We asked. You answered. According to the results of the BlackEnterprise.com Businessperson of the Century poll, your selections for the top black business luminaries of the 20th century range from publishers to lawyers to civil rights activists. But they all have one thing in common: the entrepreneurial spirit. Six hundred and nine of you responded to our poll, making your selections from a list of 25 notable African American entrepreneurs. The poll was posted on our Website in January, and it ran for approximately one month.
Some pioneers who received honorable mention include: Robert Sengstacke Abbott, founder of the Chicago Defender, at one time the nation’s largest black newspaper; Mel Farr, CEO of the nation’s largest black-owned auto dealership, Mel Farr Automotive Group in Detroit (the nation’s largest black-owned auto dealership with 1999 sales of $432.4 million); and Henry Parks Jr., the late founder and CEO of Parks Sausage Co. in Baltimore, one of the first black companies to publicly trade on the Nasdaq composite index. Also, some readers wrote in nominees that include: Michael Jordan, Malcolm X, and Sean “Puffy” Combs. The consensus from you is that all of these visionaries have had a powerful impact on how black businesses are viewed today.
As we celebrate our 30th year, we, too, celebrate the luminaries of black business for their contributions to the American business landscape. As you read on, let these stories empower and encourage you to continue in the footsteps of these great trailblazers. Here are your top picks, in inverse order, for the most important black business leaders of the 20th century. (Berry Gordy and Arthur “A.G.” Gaston tied for 10th place):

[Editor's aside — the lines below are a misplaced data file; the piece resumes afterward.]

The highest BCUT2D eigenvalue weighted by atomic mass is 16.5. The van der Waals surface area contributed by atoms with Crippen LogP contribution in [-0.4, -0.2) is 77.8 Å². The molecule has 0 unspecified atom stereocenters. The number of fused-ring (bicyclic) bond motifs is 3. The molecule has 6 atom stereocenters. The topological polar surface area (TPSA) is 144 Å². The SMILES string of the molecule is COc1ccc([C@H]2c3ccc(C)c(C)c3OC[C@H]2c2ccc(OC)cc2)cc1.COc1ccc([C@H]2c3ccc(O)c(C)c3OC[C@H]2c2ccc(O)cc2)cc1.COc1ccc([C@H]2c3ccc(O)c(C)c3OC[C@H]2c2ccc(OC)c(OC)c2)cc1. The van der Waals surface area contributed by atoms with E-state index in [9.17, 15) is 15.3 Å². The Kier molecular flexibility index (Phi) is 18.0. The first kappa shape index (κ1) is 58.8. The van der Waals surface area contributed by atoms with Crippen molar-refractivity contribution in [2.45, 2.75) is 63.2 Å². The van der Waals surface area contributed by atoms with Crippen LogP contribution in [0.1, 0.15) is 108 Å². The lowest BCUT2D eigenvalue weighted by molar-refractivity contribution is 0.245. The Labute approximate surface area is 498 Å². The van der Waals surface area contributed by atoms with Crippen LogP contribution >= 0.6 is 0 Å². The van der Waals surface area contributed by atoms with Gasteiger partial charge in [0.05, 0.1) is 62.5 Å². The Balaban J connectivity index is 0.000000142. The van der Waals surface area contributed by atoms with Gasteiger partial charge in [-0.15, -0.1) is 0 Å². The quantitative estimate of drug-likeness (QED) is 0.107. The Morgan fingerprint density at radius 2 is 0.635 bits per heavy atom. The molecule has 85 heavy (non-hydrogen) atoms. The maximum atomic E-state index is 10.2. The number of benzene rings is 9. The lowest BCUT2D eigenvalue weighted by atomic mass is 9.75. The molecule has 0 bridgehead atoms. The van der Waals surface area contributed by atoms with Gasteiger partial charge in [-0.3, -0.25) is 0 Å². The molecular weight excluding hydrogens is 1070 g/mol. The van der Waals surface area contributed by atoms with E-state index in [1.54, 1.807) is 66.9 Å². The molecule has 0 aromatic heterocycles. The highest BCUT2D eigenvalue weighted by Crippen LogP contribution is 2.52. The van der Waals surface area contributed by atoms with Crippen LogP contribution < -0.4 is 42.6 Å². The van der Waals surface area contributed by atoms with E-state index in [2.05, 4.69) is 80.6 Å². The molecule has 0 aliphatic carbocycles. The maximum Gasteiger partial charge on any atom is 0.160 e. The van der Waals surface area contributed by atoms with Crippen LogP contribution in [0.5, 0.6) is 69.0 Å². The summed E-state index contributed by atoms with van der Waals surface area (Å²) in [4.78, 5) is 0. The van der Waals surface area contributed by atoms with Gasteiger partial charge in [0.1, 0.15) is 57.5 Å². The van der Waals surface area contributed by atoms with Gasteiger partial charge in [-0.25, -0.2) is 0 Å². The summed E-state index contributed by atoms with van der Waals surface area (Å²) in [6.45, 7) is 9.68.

(1929- ) The Originator. He created the “Motown sound” in the Motor City using clean, fun, rhythm & blues songs from artists such as Smokey Robinson, the Jackson 5, and the Four Tops. Born in Detroit, Gordy’s big break in the music industry came in the 1950s, when he began writing songs for local R&B acts, acquiring a reputation as a songwriter and producer. He formed the musical empire Motown in 1959, overseeing all of its operations from a Detroit house dubbed “Hitsville U.S.A.” Motown’s first big hit was “Way Over There” by Smokey Robinson & the Miracles. Gordy says, “Hitsville had an atmosphere that allowed people to experiment creatively and gave them the courage not to be afraid to make mistakes.” During Gordy’s reign from 1959 to 1988, Motown generated hundreds of hit singles, and in 1966, the company’s “hit ratio” — the percentage of records released that made the national charts — reached 75%, an astounding figure. Gordy was inducted into the Rock ‘N’ Roll Hall of Fame in 1990 for his outstanding achievements in the music industry.
(1892-1996) The Pioneer. Named be’s Entrepreneur of the Century in 1992, Gaston, then 100 years old (some say he was older), was still sharp enough to head the Booker T. Washington Insurance Co. in Birmingham, Alabama. Gaston started the insurance company in 1923, when naysayers claimed that black men couldn’t run businesses. He eventually owned or controlled nine corporations with combined assets of more than $35 million. Gaston was instrumental in the civil rights movement. Although he wasn’t on the front lines (and was often criticized because of this), he housed civil rights leaders at his motel in Birmingham, the only one where blacks could stay. Gaston used money as an effective means to fight discrimination. In response to the criticism, Gaston wrote in his autobiography: “I was convinced it was now time to go to the conference table instead of the streets to try to settle differences. If wanting to spare children, save lives, bring peace is Uncle Tomism, then I wanted to be a Super Uncle Tom.” In recognition of Gaston’s contributions, Black Enterprise created the A.G. Gaston Lifetime Achievement Award, which honors individuals who have a consistent record of business success.